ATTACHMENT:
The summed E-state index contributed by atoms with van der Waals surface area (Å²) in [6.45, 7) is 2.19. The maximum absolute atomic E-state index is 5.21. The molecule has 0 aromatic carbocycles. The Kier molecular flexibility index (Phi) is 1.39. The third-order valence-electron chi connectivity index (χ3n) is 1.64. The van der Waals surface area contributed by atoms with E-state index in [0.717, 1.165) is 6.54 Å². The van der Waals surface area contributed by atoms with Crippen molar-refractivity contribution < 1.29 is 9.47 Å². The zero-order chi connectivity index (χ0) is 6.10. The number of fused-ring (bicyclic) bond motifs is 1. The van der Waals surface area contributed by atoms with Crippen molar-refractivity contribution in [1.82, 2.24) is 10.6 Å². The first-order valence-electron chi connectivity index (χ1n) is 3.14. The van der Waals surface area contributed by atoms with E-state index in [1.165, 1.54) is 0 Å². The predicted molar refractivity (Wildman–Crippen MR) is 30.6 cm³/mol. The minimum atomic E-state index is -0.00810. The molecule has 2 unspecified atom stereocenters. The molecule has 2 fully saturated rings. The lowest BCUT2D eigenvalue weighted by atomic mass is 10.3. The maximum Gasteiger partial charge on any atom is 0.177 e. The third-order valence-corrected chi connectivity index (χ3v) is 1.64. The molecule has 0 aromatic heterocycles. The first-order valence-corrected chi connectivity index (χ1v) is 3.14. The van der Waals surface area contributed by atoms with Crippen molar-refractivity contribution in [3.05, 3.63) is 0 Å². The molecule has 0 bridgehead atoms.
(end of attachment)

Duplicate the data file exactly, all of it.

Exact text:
The summed E-state index contributed by atoms with van der Waals surface area (Å²) in [6.45, 7) is 2.19. The maximum absolute atomic E-state index is 5.21. The molecule has 0 aromatic carbocycles. The Kier molecular flexibility index (Phi) is 1.39. The third-order valence-electron chi connectivity index (χ3n) is 1.64. The van der Waals surface area contributed by atoms with E-state index in [0.717, 1.165) is 6.54 Å². The van der Waals surface area contributed by atoms with Crippen molar-refractivity contribution < 1.29 is 9.47 Å². The zero-order chi connectivity index (χ0) is 6.10. The number of fused-ring (bicyclic) bond motifs is 1. The van der Waals surface area contributed by atoms with Crippen molar-refractivity contribution in [1.82, 2.24) is 10.6 Å². The first-order valence-electron chi connectivity index (χ1n) is 3.14. The van der Waals surface area contributed by atoms with E-state index in [1.165, 1.54) is 0 Å². The predicted molar refractivity (Wildman–Crippen MR) is 30.6 cm³/mol. The minimum atomic E-state index is -0.00810. The molecule has 2 unspecified atom stereocenters. The molecule has 2 fully saturated rings. The lowest BCUT2D eigenvalue weighted by atomic mass is 10.3. The maximum Gasteiger partial charge on any atom is 0.177 e. The third-order valence-corrected chi connectivity index (χ3v) is 1.64. The molecule has 0 aromatic heterocycles. The first-order valence-corrected chi connectivity index (χ1v) is 3.14. The van der Waals surface area contributed by atoms with Crippen molar-refractivity contribution in [3.05, 3.63) is 0 Å². The molecule has 0 bridgehead atoms.